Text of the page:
Press Releases

Dr. Burgess Introduces the VACCINES Act

Washington, D.C. — Congressman Michael C. Burgess, M.D. (R-TX), Republican Leader of the Energy and Commerce Subcommittee on Health, introduced the VACCINES Act, a bipartisan bill that will increase immunization rates across the country and prevent future outbreaks of contagious and deadly diseases, alongside Rep. Kim Schrier, M.D. (D-WA). They were joined by Rep. Eliot Engel (D-NY), Rep. Kurt Schrader (D-OR), Rep. Gus Bilirakis (R-FL) and Rep. Brett Guthrie (R-KY).

“Vaccines are safe and effective tools that can protect Americans from preventable suffering,” said Dr. Burgess. “This bill reinforces vaccines’ lifesaving potential. As the most senior physician serving in Congress, I am glad to work alongside Dr. Schrier, the newest doctor to join the U.S. House of Representatives, to improve the health and wellbeing of the American people.”

“Vaccines were one of the greatest medical accomplishments of the 20th century and have been proven safe and effective at preventing diseases that once killed or greatly harmed people around the world,” said Rep. Schrier. “As a pediatrician, I understand that parents want to do what they think is best for their children and some do not vaccinate because of unfounded fears. We are now seeing outbreaks of diseases like measles, which was considered eliminated 19 years ago, in part because of an anti-vaccine campaigns around the country. This bill will make sure that parents have access to facts about vaccines, so they can make an informed decision.”

Immunizations protect not only the health of our own children, but the health of entire communities. Parents who have babies too young to be vaccinated or people who are too sick to be vaccinated count on high vaccination rates. While the vast majority of people have received the recommended immunizations for preventable diseases, a growing share of young children have not. The current measles epidemic has quickly spread in communities with clusters of unvaccinated people.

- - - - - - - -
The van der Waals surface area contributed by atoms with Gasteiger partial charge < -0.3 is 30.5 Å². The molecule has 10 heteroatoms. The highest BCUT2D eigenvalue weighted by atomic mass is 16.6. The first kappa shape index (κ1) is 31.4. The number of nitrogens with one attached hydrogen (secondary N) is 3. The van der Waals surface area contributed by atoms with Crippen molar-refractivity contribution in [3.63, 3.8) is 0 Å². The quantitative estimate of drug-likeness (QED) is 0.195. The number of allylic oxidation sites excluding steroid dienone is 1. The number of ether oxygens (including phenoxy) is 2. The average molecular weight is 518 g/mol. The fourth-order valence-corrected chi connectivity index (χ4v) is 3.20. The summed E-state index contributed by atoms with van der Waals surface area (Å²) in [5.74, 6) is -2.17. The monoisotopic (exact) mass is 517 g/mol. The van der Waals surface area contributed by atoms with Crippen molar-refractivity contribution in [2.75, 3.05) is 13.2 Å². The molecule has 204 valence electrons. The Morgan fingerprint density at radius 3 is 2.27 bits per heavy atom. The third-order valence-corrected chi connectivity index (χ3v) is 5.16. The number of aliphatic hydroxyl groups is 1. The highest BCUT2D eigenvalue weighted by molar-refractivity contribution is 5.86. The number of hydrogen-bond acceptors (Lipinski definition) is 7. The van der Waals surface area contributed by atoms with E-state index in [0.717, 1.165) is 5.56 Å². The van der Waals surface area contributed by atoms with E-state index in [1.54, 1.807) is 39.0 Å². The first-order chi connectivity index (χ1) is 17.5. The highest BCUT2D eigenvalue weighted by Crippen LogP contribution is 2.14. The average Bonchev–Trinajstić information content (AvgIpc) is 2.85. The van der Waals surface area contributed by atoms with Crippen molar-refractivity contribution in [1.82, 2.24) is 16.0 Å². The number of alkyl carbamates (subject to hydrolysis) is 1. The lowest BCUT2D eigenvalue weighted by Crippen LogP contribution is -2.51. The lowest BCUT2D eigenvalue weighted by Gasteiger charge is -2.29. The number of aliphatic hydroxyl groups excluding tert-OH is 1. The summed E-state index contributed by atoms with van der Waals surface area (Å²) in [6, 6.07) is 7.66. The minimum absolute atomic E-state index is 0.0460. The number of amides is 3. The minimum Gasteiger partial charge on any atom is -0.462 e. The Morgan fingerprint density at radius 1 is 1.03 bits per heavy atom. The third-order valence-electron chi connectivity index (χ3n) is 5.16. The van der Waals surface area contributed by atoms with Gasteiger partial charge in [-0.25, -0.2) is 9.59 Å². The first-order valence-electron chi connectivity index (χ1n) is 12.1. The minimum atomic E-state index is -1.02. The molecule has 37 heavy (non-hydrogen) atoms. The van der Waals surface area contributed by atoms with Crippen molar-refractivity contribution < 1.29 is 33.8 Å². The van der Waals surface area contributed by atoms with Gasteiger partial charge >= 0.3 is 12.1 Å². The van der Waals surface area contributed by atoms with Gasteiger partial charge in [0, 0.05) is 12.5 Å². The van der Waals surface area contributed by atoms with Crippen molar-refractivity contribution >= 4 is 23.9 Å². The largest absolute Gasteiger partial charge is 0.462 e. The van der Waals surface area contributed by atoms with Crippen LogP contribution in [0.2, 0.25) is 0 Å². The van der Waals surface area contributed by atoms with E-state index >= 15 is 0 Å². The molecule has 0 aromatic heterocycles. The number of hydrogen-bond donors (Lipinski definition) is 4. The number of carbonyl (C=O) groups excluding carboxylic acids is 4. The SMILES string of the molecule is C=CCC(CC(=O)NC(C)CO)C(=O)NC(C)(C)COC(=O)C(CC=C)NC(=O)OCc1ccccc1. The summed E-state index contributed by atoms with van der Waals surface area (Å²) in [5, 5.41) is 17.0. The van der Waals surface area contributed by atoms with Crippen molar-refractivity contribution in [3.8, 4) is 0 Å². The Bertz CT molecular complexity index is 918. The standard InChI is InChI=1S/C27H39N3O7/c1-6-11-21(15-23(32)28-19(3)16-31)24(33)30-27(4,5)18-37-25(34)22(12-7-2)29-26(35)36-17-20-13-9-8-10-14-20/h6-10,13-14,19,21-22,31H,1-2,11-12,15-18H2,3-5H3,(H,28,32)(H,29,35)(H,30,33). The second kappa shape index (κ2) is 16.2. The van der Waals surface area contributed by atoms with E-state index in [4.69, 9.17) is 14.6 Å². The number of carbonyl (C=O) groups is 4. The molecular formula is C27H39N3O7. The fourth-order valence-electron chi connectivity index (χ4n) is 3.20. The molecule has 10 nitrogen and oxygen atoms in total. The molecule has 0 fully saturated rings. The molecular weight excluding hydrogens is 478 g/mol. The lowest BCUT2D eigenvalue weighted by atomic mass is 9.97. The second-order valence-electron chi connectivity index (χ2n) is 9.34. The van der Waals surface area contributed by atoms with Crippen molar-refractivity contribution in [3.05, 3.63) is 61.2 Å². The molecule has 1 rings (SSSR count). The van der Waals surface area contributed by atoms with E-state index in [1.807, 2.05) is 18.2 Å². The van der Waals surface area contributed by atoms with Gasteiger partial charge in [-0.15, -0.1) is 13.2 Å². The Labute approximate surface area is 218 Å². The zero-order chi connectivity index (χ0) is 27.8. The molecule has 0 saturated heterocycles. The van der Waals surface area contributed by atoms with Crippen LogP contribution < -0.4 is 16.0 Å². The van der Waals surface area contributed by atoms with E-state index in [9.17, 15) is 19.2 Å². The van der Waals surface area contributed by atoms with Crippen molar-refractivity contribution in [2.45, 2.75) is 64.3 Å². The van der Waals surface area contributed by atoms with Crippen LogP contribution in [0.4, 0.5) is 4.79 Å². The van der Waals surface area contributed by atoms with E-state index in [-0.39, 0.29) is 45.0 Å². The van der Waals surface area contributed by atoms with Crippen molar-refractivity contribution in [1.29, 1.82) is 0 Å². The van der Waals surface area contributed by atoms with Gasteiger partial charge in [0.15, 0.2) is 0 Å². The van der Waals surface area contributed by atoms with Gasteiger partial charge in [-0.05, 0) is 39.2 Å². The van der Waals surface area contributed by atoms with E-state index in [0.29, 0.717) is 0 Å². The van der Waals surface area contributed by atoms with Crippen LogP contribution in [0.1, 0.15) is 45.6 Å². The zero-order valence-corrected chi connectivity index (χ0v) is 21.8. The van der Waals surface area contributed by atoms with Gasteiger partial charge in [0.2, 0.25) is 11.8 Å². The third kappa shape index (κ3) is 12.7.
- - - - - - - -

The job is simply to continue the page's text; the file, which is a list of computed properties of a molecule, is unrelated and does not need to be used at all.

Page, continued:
“The science is settled: vaccines save lives. This is a non-partisan issue and I’m pleased to join my colleagues from both sides of the aisle in supporting this legislation, which will promote access, increase utilization and foster research of vaccines. This bill will help reverse the tide of recent disease outbreaks and I urge my colleagues to quickly adopt this measure for the sake of our public health,” added Rep. Engel.

The Vaccine Awareness Campaign to Champion Immunization Nationally and Enhance Safety (VACCINES) Act will give the Center for Disease Control and Protection (CDC) resources it needs to understand what drives vaccines hesitancy and barriers to immunization. They will also be able to better track where there are changes in vaccine confidence or refusal rates. With this information, they will be able to predict where an outbreak might occur because of low immunization rates and target vaccine education campaigns to those areas before an outbreak occurs.

“As a medical professional for over 30 years, I find it absolutely ridiculous that we are seeing illnesses that should not be a public health concern now making a comeback. We’d made such great progress in the medical community with eradicating deadly illnesses; work that is now being undone by the rise of misinformation around scientifically proven preventative care. Over the last year in Oregon, we’ve been dealing with the largest measles outbreak in 20 years, putting our most vulnerable populations at unnecessary risk. And now, we have a problem that now requires a solution. I am pleased to work with my colleagues on this bipartisan, commonsense solution and I urge all of our colleagues to get behind this critical bill as well,” said Rep. Schrader.

“Vaccines are vital for protecting our communities, but sadly, misinformation has led some to believe that they are not safe. With over 800 confirmed cases of measles in our country this year, we need to reverse course and help parents get the right information about vaccines. I was proud to join Dr. Schrier, Dr. Burgess, Congressman Engel, Congressman Schrader, and Congressman Bilirakis in introducing the VACCINES Act, which will promote vaccine safety and help prevent future outbreaks,” said Rep. Guthrie.

“There is no greater priority than protecting our children.  This bill will help us achieve that paramount objective because it will lead to higher immunization rates throughout the nation.  By doing so, we can save lives and avoid the spread of dangerous diseases. This is simply the right thing to do,” stated Congressman Bilirakis. 

“Vaccines are safe, vaccines are effective and vaccines save lives. The VACCINES Act recognizes the vital role vaccines play in keeping children and communities safe and recommends needed funding to the Centers for Disease Control and Prevention to conduct surveillance research and public messaging. As measles outbreaks continue to spread, this bill could not be more important or timely. The American Academy of Pediatrics is proud to support the legislation and commends Reps. Schrier (D-Wa.), a pediatrician, and Rep. Burgess (R-Texas), an obstetrician/gynecologist, for their leadership,” said President of the American Academy of Pediatrics Kyle Yasuda, M.D., FAAP.